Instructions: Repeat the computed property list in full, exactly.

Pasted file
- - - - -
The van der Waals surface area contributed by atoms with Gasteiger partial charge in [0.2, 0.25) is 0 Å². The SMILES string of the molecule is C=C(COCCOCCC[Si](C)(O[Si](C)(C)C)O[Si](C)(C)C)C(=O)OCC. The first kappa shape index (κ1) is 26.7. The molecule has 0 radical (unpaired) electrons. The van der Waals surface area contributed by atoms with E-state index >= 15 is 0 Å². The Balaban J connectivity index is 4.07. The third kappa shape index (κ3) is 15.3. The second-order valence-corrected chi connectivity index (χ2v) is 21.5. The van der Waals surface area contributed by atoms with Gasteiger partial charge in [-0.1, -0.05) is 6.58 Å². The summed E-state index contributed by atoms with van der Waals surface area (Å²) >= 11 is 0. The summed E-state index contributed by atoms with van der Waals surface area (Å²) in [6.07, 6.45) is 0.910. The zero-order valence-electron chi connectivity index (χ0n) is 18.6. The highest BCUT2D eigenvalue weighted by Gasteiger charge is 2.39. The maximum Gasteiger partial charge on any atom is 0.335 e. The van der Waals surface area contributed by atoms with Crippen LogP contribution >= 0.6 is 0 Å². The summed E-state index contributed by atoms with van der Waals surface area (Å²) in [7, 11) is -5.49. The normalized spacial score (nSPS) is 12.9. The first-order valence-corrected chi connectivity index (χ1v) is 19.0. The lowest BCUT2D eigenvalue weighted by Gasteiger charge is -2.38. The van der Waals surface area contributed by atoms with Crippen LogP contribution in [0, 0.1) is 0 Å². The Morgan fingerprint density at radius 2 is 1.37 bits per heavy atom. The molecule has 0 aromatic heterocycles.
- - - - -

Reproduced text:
The van der Waals surface area contributed by atoms with Gasteiger partial charge in [0.2, 0.25) is 0 Å². The SMILES string of the molecule is C=C(COCCOCCC[Si](C)(O[Si](C)(C)C)O[Si](C)(C)C)C(=O)OCC. The first kappa shape index (κ1) is 26.7. The molecule has 0 radical (unpaired) electrons. The van der Waals surface area contributed by atoms with E-state index >= 15 is 0 Å². The Balaban J connectivity index is 4.07. The third kappa shape index (κ3) is 15.3. The second-order valence-corrected chi connectivity index (χ2v) is 21.5. The van der Waals surface area contributed by atoms with Gasteiger partial charge in [-0.1, -0.05) is 6.58 Å². The summed E-state index contributed by atoms with van der Waals surface area (Å²) >= 11 is 0. The summed E-state index contributed by atoms with van der Waals surface area (Å²) in [6.07, 6.45) is 0.910. The zero-order valence-electron chi connectivity index (χ0n) is 18.6. The highest BCUT2D eigenvalue weighted by Gasteiger charge is 2.39. The maximum Gasteiger partial charge on any atom is 0.335 e. The van der Waals surface area contributed by atoms with Crippen LogP contribution >= 0.6 is 0 Å². The summed E-state index contributed by atoms with van der Waals surface area (Å²) in [7, 11) is -5.49. The normalized spacial score (nSPS) is 12.9. The first-order valence-corrected chi connectivity index (χ1v) is 19.0. The lowest BCUT2D eigenvalue weighted by Gasteiger charge is -2.38. The van der Waals surface area contributed by atoms with Crippen LogP contribution in [0, 0.1) is 0 Å². The Morgan fingerprint density at radius 2 is 1.37 bits per heavy atom. The molecule has 0 aromatic heterocycles.